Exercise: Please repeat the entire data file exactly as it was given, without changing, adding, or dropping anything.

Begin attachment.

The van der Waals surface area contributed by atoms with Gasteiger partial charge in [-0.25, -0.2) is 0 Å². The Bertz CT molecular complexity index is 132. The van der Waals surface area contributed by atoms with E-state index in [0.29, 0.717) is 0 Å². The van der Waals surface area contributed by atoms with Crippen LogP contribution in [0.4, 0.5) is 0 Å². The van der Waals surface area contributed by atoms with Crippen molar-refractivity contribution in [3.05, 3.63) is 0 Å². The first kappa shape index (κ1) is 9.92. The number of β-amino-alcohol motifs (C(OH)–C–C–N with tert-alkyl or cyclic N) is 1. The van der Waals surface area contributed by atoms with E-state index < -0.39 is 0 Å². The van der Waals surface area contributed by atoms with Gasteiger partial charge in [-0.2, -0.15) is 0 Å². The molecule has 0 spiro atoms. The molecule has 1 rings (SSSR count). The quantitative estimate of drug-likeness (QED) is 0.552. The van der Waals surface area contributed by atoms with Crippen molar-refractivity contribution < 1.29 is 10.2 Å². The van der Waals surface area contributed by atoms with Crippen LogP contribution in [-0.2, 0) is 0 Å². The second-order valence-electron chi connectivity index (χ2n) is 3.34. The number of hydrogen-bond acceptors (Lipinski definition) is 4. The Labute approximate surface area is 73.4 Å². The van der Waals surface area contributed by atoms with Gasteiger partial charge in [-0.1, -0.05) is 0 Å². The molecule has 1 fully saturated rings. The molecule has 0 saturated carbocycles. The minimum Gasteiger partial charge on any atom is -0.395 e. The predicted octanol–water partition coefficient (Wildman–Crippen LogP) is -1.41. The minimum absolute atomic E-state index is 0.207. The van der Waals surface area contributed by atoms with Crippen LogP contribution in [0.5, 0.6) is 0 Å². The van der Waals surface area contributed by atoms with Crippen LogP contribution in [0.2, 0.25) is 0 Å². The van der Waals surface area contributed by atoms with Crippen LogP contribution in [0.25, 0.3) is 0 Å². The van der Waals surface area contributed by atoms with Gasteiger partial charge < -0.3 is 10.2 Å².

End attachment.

The van der Waals surface area contributed by atoms with Gasteiger partial charge in [-0.25, -0.2) is 0 Å². The Bertz CT molecular complexity index is 132. The van der Waals surface area contributed by atoms with E-state index in [0.29, 0.717) is 0 Å². The van der Waals surface area contributed by atoms with Crippen LogP contribution in [0.4, 0.5) is 0 Å². The van der Waals surface area contributed by atoms with Crippen molar-refractivity contribution in [3.05, 3.63) is 0 Å². The first kappa shape index (κ1) is 9.92. The number of β-amino-alcohol motifs (C(OH)–C–C–N with tert-alkyl or cyclic N) is 1. The van der Waals surface area contributed by atoms with E-state index < -0.39 is 0 Å². The van der Waals surface area contributed by atoms with Gasteiger partial charge in [-0.2, -0.15) is 0 Å². The molecule has 0 spiro atoms. The molecule has 1 rings (SSSR count). The quantitative estimate of drug-likeness (QED) is 0.552. The van der Waals surface area contributed by atoms with Crippen molar-refractivity contribution < 1.29 is 10.2 Å². The van der Waals surface area contributed by atoms with Crippen LogP contribution in [-0.2, 0) is 0 Å². The second-order valence-electron chi connectivity index (χ2n) is 3.34. The number of hydrogen-bond acceptors (Lipinski definition) is 4. The Labute approximate surface area is 73.4 Å². The van der Waals surface area contributed by atoms with Gasteiger partial charge in [-0.1, -0.05) is 0 Å². The molecule has 1 fully saturated rings. The molecule has 0 saturated carbocycles. The minimum Gasteiger partial charge on any atom is -0.395 e. The predicted octanol–water partition coefficient (Wildman–Crippen LogP) is -1.41. The minimum absolute atomic E-state index is 0.207. The van der Waals surface area contributed by atoms with Crippen LogP contribution in [0.5, 0.6) is 0 Å². The van der Waals surface area contributed by atoms with Crippen LogP contribution in [0.2, 0.25) is 0 Å². The van der Waals surface area contributed by atoms with Crippen LogP contribution in [0.25, 0.3) is 0 Å². The van der Waals surface area contributed by atoms with Gasteiger partial charge < -0.3 is 10.2 Å².